For years, we all got rid of old medication by just throwing it in the trash. Then it turned out that addicts went through trash looking for medications, and kids or animals could get hold of old drugs without even realizing they shouldn’t touch them. We were advised to flush old medication down the toilet instead. But then drugs started showing up in tap water which people were drinking and farms were using to irrigate the land where they grew food or fed livestock.
There’s no great solution
So what are we supposed to do? Unfortunately, no one has a really good answer. I’ve read that you may be able to find a pharmacy that will collect it and dispose of it. I called local pharmacies, however, and none had ever heard of that – several told me it was illegal for them to take back any medication for any reason. So you may want to try this, but don’t be surprised if it doesn’t pan out.
I also tried contacting hospitals that have biohazard disposal facilities, but they said they only used them to dispose of their own medications.
The very best way to dispose of medication seems to be burning. But it needs to be done by waste disposal professionals. Just burning old meds along with the trash in your back yard barrel might release toxic fumes, for example. And in most areas, regulations mean you can’t burn trash at home anyway. So the real long term solution is for every area to offer waste disposal that involves burning trash instead of just stuffing it in a landfill. Unfortunately, there’s nothing you or I can do about that for the moment. So what are our other options?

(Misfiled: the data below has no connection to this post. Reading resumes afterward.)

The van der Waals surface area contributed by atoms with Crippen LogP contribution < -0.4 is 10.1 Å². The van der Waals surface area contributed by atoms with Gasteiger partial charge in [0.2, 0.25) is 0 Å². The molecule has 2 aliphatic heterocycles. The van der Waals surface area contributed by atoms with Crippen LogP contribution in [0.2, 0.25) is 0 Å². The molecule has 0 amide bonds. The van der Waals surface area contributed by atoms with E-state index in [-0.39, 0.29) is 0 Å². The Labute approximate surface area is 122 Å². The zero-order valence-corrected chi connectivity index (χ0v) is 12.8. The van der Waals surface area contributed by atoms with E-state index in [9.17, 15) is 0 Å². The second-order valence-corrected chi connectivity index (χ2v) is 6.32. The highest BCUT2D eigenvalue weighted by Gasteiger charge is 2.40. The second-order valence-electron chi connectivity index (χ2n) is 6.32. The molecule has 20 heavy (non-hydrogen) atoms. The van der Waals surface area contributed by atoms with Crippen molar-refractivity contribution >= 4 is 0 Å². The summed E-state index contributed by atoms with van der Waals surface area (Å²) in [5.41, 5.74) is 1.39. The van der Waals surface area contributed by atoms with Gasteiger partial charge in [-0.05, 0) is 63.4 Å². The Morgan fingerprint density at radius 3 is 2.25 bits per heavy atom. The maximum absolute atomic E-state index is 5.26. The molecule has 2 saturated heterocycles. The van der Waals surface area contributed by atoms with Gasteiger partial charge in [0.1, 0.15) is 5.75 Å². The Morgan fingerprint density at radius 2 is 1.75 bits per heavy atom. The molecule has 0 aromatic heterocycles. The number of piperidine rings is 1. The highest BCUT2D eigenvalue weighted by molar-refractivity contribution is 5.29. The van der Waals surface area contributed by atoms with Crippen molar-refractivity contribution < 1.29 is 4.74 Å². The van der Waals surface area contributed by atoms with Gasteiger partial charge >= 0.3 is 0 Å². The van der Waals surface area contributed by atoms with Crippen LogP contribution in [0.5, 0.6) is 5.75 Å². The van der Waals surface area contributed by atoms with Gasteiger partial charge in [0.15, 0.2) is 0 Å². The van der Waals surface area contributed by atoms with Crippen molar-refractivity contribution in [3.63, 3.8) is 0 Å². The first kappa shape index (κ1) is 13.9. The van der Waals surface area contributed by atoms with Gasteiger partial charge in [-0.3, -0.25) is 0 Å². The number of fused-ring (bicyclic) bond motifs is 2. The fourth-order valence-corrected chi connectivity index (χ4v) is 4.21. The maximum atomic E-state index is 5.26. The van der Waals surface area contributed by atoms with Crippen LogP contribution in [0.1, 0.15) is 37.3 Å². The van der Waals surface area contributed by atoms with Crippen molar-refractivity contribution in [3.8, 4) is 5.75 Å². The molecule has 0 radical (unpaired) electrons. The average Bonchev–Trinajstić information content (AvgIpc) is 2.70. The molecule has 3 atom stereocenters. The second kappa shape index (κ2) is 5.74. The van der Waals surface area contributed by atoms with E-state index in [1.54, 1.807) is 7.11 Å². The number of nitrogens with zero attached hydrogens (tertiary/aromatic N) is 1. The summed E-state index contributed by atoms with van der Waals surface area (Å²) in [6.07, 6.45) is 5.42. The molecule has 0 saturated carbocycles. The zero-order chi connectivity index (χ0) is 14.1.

Wrap it in plastic
One suggestion is to put your drugs in their original container, wrap that in a lot of plastic, and throw it away. Throwing them away in this manner means they’re less likely to biodegrade and leach toxins into the soil anytime soon. This method won’t prevent addicts from getting at them, but it may prevent kids and animals from getting into them
Make it gross
Another suggestion is to mix your medication up with something yucky, like the used kitty litter or old coffee grounds, put that in plastic and throw it away. This keeps it from degrading and leaching into the soil and reduces the chances that addicts, kids or animals will touch it.
Never, ever recycle
However you dispose of old medications and their packaging, don’t put it in your recycling bin unless your area specifically states that it’s okay to do that. If you can find someone locally who reuses old prescription bottles for charity, that gives you a way to get rid of the bottles. But recycling facilities rarely are prepared to deal with old medication or old bottles. In some areas, even when the prescription bottles say they’re recyclable, it’s actually illegal to recycle them.